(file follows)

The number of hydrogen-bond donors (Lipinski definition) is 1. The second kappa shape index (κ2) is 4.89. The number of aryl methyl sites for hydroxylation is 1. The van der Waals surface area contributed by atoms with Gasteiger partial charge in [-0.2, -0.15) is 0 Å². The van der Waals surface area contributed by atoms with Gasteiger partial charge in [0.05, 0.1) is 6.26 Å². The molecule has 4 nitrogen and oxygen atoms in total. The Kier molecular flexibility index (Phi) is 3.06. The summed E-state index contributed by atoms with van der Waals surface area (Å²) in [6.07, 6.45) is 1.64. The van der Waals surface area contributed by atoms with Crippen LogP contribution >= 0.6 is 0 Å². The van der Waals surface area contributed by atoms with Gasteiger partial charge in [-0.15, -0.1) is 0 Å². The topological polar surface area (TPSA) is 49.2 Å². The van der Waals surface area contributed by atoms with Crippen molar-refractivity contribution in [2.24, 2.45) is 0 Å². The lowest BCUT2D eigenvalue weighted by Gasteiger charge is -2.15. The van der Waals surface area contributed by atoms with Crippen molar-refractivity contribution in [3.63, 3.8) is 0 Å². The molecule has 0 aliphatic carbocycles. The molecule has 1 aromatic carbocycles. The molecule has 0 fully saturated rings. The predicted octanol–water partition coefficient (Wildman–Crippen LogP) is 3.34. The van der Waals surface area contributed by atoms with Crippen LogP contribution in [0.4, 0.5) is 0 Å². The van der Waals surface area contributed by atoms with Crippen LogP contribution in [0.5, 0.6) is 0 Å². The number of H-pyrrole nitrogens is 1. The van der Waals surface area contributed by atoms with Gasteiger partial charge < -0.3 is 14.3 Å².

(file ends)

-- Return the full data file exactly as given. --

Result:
The number of hydrogen-bond donors (Lipinski definition) is 1. The second kappa shape index (κ2) is 4.89. The number of aryl methyl sites for hydroxylation is 1. The van der Waals surface area contributed by atoms with Gasteiger partial charge in [-0.2, -0.15) is 0 Å². The van der Waals surface area contributed by atoms with Gasteiger partial charge in [0.05, 0.1) is 6.26 Å². The molecule has 4 nitrogen and oxygen atoms in total. The Kier molecular flexibility index (Phi) is 3.06. The summed E-state index contributed by atoms with van der Waals surface area (Å²) in [6.07, 6.45) is 1.64. The van der Waals surface area contributed by atoms with Crippen LogP contribution >= 0.6 is 0 Å². The van der Waals surface area contributed by atoms with Gasteiger partial charge in [-0.15, -0.1) is 0 Å². The topological polar surface area (TPSA) is 49.2 Å². The van der Waals surface area contributed by atoms with Crippen molar-refractivity contribution in [2.24, 2.45) is 0 Å². The lowest BCUT2D eigenvalue weighted by Gasteiger charge is -2.15. The van der Waals surface area contributed by atoms with Crippen molar-refractivity contribution in [3.63, 3.8) is 0 Å². The molecule has 0 aliphatic carbocycles. The molecule has 1 aromatic carbocycles. The molecule has 0 fully saturated rings. The predicted octanol–water partition coefficient (Wildman–Crippen LogP) is 3.34. The van der Waals surface area contributed by atoms with Crippen LogP contribution in [0.4, 0.5) is 0 Å². The van der Waals surface area contributed by atoms with Crippen LogP contribution in [0.5, 0.6) is 0 Å². The number of H-pyrrole nitrogens is 1. The van der Waals surface area contributed by atoms with Gasteiger partial charge < -0.3 is 14.3 Å².